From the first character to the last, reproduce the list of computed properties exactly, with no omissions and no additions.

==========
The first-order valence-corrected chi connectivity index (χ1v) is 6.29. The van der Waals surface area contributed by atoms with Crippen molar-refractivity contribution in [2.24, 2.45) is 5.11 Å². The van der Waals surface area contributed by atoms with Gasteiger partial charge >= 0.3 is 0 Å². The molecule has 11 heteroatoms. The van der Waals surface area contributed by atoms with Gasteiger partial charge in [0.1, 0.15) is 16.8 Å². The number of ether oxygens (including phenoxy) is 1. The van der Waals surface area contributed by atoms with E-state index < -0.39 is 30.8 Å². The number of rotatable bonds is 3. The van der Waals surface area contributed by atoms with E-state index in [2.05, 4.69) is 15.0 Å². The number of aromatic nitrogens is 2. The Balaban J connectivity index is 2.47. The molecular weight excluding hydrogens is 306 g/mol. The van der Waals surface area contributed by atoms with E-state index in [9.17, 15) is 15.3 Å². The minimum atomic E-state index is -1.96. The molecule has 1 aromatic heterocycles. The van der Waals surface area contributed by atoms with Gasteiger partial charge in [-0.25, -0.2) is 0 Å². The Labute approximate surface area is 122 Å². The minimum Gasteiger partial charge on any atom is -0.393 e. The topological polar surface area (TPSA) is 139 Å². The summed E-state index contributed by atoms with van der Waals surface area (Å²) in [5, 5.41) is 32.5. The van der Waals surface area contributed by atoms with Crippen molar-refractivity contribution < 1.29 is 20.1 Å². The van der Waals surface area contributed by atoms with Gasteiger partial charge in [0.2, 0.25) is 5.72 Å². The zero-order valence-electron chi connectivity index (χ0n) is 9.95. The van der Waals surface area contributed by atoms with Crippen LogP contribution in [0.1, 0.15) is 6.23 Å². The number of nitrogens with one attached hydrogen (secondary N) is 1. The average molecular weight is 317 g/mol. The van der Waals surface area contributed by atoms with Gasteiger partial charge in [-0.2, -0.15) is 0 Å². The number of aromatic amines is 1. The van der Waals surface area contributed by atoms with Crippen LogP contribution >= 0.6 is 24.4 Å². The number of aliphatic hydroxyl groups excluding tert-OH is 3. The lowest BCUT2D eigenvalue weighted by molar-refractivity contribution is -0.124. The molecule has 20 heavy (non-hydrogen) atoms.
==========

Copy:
The first-order valence-corrected chi connectivity index (χ1v) is 6.29. The van der Waals surface area contributed by atoms with Crippen molar-refractivity contribution in [2.24, 2.45) is 5.11 Å². The van der Waals surface area contributed by atoms with Gasteiger partial charge >= 0.3 is 0 Å². The molecule has 11 heteroatoms. The van der Waals surface area contributed by atoms with Gasteiger partial charge in [0.1, 0.15) is 16.8 Å². The number of ether oxygens (including phenoxy) is 1. The van der Waals surface area contributed by atoms with E-state index < -0.39 is 30.8 Å². The number of rotatable bonds is 3. The van der Waals surface area contributed by atoms with E-state index in [2.05, 4.69) is 15.0 Å². The number of aromatic nitrogens is 2. The Balaban J connectivity index is 2.47. The molecular weight excluding hydrogens is 306 g/mol. The van der Waals surface area contributed by atoms with E-state index in [9.17, 15) is 15.3 Å². The minimum atomic E-state index is -1.96. The molecule has 1 aromatic heterocycles. The van der Waals surface area contributed by atoms with Gasteiger partial charge in [-0.25, -0.2) is 0 Å². The Labute approximate surface area is 122 Å². The minimum Gasteiger partial charge on any atom is -0.393 e. The topological polar surface area (TPSA) is 139 Å². The summed E-state index contributed by atoms with van der Waals surface area (Å²) in [5, 5.41) is 32.5. The van der Waals surface area contributed by atoms with Crippen molar-refractivity contribution < 1.29 is 20.1 Å². The van der Waals surface area contributed by atoms with Gasteiger partial charge in [0.2, 0.25) is 5.72 Å². The zero-order valence-electron chi connectivity index (χ0n) is 9.95. The van der Waals surface area contributed by atoms with Crippen LogP contribution in [0.1, 0.15) is 6.23 Å². The number of nitrogens with one attached hydrogen (secondary N) is 1. The average molecular weight is 317 g/mol. The van der Waals surface area contributed by atoms with Gasteiger partial charge in [-0.2, -0.15) is 0 Å². The number of aromatic amines is 1. The van der Waals surface area contributed by atoms with Crippen LogP contribution >= 0.6 is 24.4 Å². The number of aliphatic hydroxyl groups excluding tert-OH is 3. The lowest BCUT2D eigenvalue weighted by molar-refractivity contribution is -0.124. The molecule has 20 heavy (non-hydrogen) atoms.